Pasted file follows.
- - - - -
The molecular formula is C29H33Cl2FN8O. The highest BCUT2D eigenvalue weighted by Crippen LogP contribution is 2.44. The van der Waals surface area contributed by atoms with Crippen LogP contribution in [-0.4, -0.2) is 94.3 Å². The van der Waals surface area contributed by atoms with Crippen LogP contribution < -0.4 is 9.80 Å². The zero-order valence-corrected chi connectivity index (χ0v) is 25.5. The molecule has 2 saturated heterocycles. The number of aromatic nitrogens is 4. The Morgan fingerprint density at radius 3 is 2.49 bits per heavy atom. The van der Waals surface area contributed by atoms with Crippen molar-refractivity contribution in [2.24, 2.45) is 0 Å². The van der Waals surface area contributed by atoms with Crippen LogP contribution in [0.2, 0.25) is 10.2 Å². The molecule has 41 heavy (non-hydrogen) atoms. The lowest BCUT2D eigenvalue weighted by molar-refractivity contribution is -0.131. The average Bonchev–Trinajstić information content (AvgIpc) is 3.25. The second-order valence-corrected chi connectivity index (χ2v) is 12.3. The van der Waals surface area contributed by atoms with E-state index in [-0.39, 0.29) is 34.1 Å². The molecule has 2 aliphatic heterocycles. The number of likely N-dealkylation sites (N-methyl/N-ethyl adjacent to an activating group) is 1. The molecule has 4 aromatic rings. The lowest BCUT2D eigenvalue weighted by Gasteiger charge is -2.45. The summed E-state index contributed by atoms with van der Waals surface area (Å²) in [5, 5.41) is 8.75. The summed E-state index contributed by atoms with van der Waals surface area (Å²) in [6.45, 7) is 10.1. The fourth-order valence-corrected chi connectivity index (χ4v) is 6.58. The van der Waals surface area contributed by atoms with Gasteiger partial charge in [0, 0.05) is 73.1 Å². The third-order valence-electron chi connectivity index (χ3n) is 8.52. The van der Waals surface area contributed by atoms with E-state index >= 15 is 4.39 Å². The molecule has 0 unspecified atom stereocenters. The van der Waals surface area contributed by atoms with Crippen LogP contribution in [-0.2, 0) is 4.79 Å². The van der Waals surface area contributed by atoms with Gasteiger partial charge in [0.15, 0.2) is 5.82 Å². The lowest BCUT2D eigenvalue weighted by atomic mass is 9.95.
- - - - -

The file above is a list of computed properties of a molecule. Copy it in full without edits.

The molecular formula is C29H33Cl2FN8O. The highest BCUT2D eigenvalue weighted by Crippen LogP contribution is 2.44. The van der Waals surface area contributed by atoms with Crippen LogP contribution in [-0.4, -0.2) is 94.3 Å². The van der Waals surface area contributed by atoms with Crippen LogP contribution < -0.4 is 9.80 Å². The zero-order valence-corrected chi connectivity index (χ0v) is 25.5. The molecule has 2 saturated heterocycles. The number of aromatic nitrogens is 4. The Morgan fingerprint density at radius 3 is 2.49 bits per heavy atom. The van der Waals surface area contributed by atoms with Crippen molar-refractivity contribution in [2.24, 2.45) is 0 Å². The van der Waals surface area contributed by atoms with Crippen LogP contribution in [0.2, 0.25) is 10.2 Å². The molecule has 41 heavy (non-hydrogen) atoms. The lowest BCUT2D eigenvalue weighted by molar-refractivity contribution is -0.131. The average Bonchev–Trinajstić information content (AvgIpc) is 3.25. The second-order valence-corrected chi connectivity index (χ2v) is 12.3. The van der Waals surface area contributed by atoms with E-state index in [-0.39, 0.29) is 34.1 Å². The molecule has 2 aliphatic heterocycles. The number of likely N-dealkylation sites (N-methyl/N-ethyl adjacent to an activating group) is 1. The molecule has 4 aromatic rings. The lowest BCUT2D eigenvalue weighted by Gasteiger charge is -2.45. The summed E-state index contributed by atoms with van der Waals surface area (Å²) in [5, 5.41) is 8.75. The summed E-state index contributed by atoms with van der Waals surface area (Å²) in [6.45, 7) is 10.1. The fourth-order valence-corrected chi connectivity index (χ4v) is 6.58. The van der Waals surface area contributed by atoms with Gasteiger partial charge in [0, 0.05) is 73.1 Å². The third-order valence-electron chi connectivity index (χ3n) is 8.52. The van der Waals surface area contributed by atoms with E-state index >= 15 is 4.39 Å². The molecule has 0 unspecified atom stereocenters. The van der Waals surface area contributed by atoms with Crippen LogP contribution in [-0.2, 0) is 4.79 Å². The van der Waals surface area contributed by atoms with Gasteiger partial charge in [0.15, 0.2) is 5.82 Å². The lowest BCUT2D eigenvalue weighted by atomic mass is 9.95.